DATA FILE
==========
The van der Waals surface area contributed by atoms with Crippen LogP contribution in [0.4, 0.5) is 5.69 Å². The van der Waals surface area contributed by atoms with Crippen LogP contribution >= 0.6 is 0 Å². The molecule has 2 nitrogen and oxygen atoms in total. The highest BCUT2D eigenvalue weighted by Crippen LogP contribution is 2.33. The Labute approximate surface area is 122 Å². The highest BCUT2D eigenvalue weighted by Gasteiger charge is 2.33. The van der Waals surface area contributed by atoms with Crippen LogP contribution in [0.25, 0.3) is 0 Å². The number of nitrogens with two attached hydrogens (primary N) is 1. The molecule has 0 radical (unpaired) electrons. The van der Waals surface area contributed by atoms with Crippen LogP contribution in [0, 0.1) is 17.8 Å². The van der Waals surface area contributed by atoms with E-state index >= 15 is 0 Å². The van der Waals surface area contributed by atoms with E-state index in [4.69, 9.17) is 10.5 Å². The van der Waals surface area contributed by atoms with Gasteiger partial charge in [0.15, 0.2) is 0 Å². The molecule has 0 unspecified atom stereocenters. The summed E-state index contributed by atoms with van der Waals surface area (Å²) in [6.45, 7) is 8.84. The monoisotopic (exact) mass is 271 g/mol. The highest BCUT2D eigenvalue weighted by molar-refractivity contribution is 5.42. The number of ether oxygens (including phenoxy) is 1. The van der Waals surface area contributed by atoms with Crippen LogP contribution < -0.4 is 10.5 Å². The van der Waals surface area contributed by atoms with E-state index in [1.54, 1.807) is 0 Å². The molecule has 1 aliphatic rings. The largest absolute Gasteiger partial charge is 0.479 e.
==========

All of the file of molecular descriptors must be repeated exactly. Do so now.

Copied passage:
The van der Waals surface area contributed by atoms with Crippen LogP contribution in [0.4, 0.5) is 5.69 Å². The van der Waals surface area contributed by atoms with Crippen LogP contribution >= 0.6 is 0 Å². The molecule has 2 nitrogen and oxygen atoms in total. The highest BCUT2D eigenvalue weighted by Crippen LogP contribution is 2.33. The Labute approximate surface area is 122 Å². The highest BCUT2D eigenvalue weighted by Gasteiger charge is 2.33. The van der Waals surface area contributed by atoms with Crippen LogP contribution in [0.25, 0.3) is 0 Å². The number of nitrogens with two attached hydrogens (primary N) is 1. The molecule has 0 radical (unpaired) electrons. The van der Waals surface area contributed by atoms with Crippen LogP contribution in [0, 0.1) is 17.8 Å². The van der Waals surface area contributed by atoms with E-state index >= 15 is 0 Å². The van der Waals surface area contributed by atoms with E-state index in [4.69, 9.17) is 10.5 Å². The van der Waals surface area contributed by atoms with Gasteiger partial charge in [0.15, 0.2) is 0 Å². The molecule has 0 unspecified atom stereocenters. The summed E-state index contributed by atoms with van der Waals surface area (Å²) in [6.45, 7) is 8.84. The monoisotopic (exact) mass is 271 g/mol. The highest BCUT2D eigenvalue weighted by molar-refractivity contribution is 5.42. The number of ether oxygens (including phenoxy) is 1. The van der Waals surface area contributed by atoms with Crippen LogP contribution < -0.4 is 10.5 Å². The van der Waals surface area contributed by atoms with E-state index in [1.54, 1.807) is 0 Å². The molecule has 1 aliphatic rings. The largest absolute Gasteiger partial charge is 0.479 e.